Nearly a decade ago, global news outlets reported vast ice melt in the Arctic as sapphire lakes glimmered across the previously frozen Greenland Ice Sheet, one of the most important contributors to sea-level rise. Now researchers have revealed the long-term impact of that extreme melt.
Using a new approach to ice-penetrating radar data, Stanford University scientists show that this melting left behind a contiguous layer of refrozen ice inside the snowpack, including near the middle of the ice sheet where surface melting is usually minimal. Most importantly, the formation of the melt layer changed the ice sheet's behavior by reducing its ability to store future meltwater. The research appears in Nature Communications April 20.
"When you have these extreme, one-off melt years, it's not just adding more to Greenland's contribution to sea-level rise in that year - it's also creating these persistent structural changes in the ice sheet itself," said lead study author Riley Culberg, a PhD student in electrical engineering. "This continental-scale picture helps us understand what kind of melt and snow conditions allowed this layer to form."
The 2012 melt season was caused by unusually warm temperatures exacerbated by high atmospheric pressure over Greenland - an extreme event that may have been caused or intensified by climate change. The Greenland Ice Sheet has experienced five record-breaking melt seasons since 2000, with the most recent occurring in 2019.
"Normally we'd say the ice sheet would just shrug off weather - ice sheets tend to be big, calm, slow things," said senior author Dustin Schroeder, an assistant professor of geophysics at Stanford's School of Earth, Energy & Environmental Sciences (Stanford Earth). "This is really one of the first cases where you can say, shockingly, in some ways, these slow, calm ice sheets care a lot about a single extreme event in a particularly warm year."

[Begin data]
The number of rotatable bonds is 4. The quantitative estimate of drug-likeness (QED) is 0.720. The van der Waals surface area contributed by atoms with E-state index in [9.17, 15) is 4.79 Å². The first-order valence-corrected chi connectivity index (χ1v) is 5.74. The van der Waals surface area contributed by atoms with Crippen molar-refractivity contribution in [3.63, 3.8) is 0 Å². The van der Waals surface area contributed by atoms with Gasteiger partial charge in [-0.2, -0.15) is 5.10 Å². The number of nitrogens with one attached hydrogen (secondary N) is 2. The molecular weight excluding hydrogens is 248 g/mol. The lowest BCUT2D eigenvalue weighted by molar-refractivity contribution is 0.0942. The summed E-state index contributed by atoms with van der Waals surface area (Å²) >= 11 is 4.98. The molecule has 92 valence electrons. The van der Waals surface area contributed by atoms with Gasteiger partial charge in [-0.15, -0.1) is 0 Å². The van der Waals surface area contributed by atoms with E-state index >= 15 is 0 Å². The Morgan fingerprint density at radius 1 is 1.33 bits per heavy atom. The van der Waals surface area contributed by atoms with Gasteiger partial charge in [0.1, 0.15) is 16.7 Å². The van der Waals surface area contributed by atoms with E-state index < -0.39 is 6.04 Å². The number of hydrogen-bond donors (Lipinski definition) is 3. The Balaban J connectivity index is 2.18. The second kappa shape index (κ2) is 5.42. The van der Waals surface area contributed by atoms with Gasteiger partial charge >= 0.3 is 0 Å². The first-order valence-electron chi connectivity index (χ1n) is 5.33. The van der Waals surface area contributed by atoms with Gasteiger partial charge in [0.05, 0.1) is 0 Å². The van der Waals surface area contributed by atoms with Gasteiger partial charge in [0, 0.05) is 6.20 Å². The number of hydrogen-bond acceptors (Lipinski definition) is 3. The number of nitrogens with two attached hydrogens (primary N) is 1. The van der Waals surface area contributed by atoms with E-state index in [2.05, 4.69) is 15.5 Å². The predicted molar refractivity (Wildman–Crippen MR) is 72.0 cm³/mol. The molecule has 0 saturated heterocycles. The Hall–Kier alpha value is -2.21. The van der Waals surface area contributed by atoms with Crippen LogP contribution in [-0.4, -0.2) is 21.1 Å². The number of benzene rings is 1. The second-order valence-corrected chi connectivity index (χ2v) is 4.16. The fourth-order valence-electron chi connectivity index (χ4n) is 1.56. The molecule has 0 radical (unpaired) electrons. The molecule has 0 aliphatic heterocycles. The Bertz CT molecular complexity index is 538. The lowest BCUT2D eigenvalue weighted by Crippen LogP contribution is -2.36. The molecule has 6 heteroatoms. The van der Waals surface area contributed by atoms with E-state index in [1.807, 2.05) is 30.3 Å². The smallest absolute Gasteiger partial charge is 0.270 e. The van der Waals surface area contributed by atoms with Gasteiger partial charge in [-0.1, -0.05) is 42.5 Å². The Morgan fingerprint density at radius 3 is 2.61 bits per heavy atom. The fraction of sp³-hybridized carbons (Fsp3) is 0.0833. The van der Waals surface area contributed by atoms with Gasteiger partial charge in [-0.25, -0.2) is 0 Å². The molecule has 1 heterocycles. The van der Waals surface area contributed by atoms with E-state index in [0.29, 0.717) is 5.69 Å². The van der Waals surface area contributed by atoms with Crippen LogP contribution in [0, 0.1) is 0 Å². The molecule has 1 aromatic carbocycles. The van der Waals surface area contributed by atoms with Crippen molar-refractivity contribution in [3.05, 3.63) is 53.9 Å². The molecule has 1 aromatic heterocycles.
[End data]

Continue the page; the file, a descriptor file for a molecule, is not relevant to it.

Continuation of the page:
Airborne radar data, a major expansion to single-site field observations on the icy poles, is typically used to study the bottom of the ice sheet. But by pushing past technical and computational limitations through advanced modeling, the team was able to reanalyze radar data collected by flights from NASA's Operation IceBridge from 2012 to 2017 to interpret melt near the surface of the ice sheet, at a depth up to about 50 feet.
"Once those challenges were overcome, all of a sudden, we started seeing meltwater ice layers near the surface of the ice sheet," Schroeder said. "It turns out we've been building records that, as a community, we didn't fully realize we were making."
Melting ice sheets and glaciers are the biggest contributors to sea-level rise - and the most complex elements to incorporate into climate model projections. Ice sheet regions that haven't experienced extreme melt can store meltwater in the upper 150 feet, thereby preventing it from flowing into the ocean. A melt layer like the one from 2012 can reduce the storage capacity to about 15 feet in some parts of the Greenland Ice Sheet, according to the research.
The type of melt followed by rapid freeze experienced in 2012 can be compared to wintry conditions in much of the world: snow falls to the ground, a few warm days melt it a little, then when it freezes again, it creates slick ice - the kind that no one would want to drive on.
"The melt event in 2012 is impacting the way the ice sheet responds to surface melt even now," Culberg said. "These structural changes mean the way the ice sheet responds to surface melting is going to be impacted longer term."
In the long run, meltwater that can no longer be stored in the upper part of the ice sheet may drain down to the ice bed, creating slippery conditions that speed up the ice and send chunks into the ocean, raising sea levels more quickly.
Greenland currently experiences change much more rapidly than its South Pole counterpart. But lessons from Greenland may be applied to Antarctica when the seasons shift, Schroeder said.
"I think now there's no question that when you're trying to project into the future, a warming Antarctic will have all these processes," Schroeder said. "If we don't use Greenland now to better understand this stuff, our capacity to understand how a warmer world will be is not a hopeful proposition."
Schroeder is also an assistant professor, by courtesy, of electrical engineering and a center fellow, by courtesy, at the Stanford Woods Institute for the Environment. Winnie Chu of the Georgia Institute of Technology is a co-author on the paper.
The research was supported by a National Defense Science and Engineering Graduate Fellowship and the National Science Foundation (NSF).